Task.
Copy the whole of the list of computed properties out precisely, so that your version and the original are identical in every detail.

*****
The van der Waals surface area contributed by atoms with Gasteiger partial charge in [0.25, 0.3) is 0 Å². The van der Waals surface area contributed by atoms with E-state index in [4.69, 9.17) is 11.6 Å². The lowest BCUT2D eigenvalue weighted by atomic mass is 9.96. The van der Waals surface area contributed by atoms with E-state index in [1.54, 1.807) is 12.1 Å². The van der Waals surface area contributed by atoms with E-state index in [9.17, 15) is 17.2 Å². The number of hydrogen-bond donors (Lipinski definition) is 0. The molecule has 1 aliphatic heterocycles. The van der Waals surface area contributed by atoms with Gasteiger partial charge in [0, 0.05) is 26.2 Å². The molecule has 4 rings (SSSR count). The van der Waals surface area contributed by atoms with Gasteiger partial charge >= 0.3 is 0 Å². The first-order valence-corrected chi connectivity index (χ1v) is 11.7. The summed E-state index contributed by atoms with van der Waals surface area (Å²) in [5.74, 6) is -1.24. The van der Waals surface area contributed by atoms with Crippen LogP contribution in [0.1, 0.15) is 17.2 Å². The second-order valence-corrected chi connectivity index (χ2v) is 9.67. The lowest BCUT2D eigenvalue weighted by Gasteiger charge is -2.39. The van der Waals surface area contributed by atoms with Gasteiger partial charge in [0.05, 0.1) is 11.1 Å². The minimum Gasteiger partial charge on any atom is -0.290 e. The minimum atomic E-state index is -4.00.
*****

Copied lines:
The van der Waals surface area contributed by atoms with Gasteiger partial charge in [0.25, 0.3) is 0 Å². The van der Waals surface area contributed by atoms with E-state index in [4.69, 9.17) is 11.6 Å². The lowest BCUT2D eigenvalue weighted by atomic mass is 9.96. The van der Waals surface area contributed by atoms with E-state index in [1.54, 1.807) is 12.1 Å². The van der Waals surface area contributed by atoms with E-state index in [9.17, 15) is 17.2 Å². The number of hydrogen-bond donors (Lipinski definition) is 0. The molecule has 1 aliphatic heterocycles. The van der Waals surface area contributed by atoms with Gasteiger partial charge in [0, 0.05) is 26.2 Å². The molecule has 4 rings (SSSR count). The van der Waals surface area contributed by atoms with Gasteiger partial charge >= 0.3 is 0 Å². The first-order valence-corrected chi connectivity index (χ1v) is 11.7. The summed E-state index contributed by atoms with van der Waals surface area (Å²) in [5.74, 6) is -1.24. The van der Waals surface area contributed by atoms with Crippen LogP contribution in [0.1, 0.15) is 17.2 Å². The second-order valence-corrected chi connectivity index (χ2v) is 9.67. The lowest BCUT2D eigenvalue weighted by Gasteiger charge is -2.39. The van der Waals surface area contributed by atoms with Gasteiger partial charge in [0.05, 0.1) is 11.1 Å². The minimum Gasteiger partial charge on any atom is -0.290 e. The minimum atomic E-state index is -4.00.